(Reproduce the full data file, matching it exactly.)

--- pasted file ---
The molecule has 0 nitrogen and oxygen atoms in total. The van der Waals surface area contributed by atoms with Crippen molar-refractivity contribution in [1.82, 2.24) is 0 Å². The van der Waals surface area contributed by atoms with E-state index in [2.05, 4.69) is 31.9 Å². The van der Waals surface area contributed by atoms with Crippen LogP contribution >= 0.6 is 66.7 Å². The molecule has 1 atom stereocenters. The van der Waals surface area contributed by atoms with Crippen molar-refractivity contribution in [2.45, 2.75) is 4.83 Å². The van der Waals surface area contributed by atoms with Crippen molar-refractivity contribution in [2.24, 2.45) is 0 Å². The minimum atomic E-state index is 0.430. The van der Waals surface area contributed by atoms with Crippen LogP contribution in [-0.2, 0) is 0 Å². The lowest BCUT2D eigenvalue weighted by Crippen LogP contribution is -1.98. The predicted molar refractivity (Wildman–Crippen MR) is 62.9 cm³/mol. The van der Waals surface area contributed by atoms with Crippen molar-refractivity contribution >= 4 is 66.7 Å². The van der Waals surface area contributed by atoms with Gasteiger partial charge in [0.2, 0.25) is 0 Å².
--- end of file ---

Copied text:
The molecule has 0 nitrogen and oxygen atoms in total. The van der Waals surface area contributed by atoms with Crippen molar-refractivity contribution in [1.82, 2.24) is 0 Å². The van der Waals surface area contributed by atoms with E-state index in [2.05, 4.69) is 31.9 Å². The van der Waals surface area contributed by atoms with Crippen LogP contribution >= 0.6 is 66.7 Å². The molecule has 1 atom stereocenters. The van der Waals surface area contributed by atoms with Crippen molar-refractivity contribution in [2.45, 2.75) is 4.83 Å². The van der Waals surface area contributed by atoms with Crippen molar-refractivity contribution in [2.24, 2.45) is 0 Å². The minimum atomic E-state index is 0.430. The van der Waals surface area contributed by atoms with Crippen LogP contribution in [-0.2, 0) is 0 Å². The lowest BCUT2D eigenvalue weighted by Crippen LogP contribution is -1.98. The predicted molar refractivity (Wildman–Crippen MR) is 62.9 cm³/mol. The van der Waals surface area contributed by atoms with Crippen molar-refractivity contribution >= 4 is 66.7 Å². The van der Waals surface area contributed by atoms with Gasteiger partial charge in [0.2, 0.25) is 0 Å².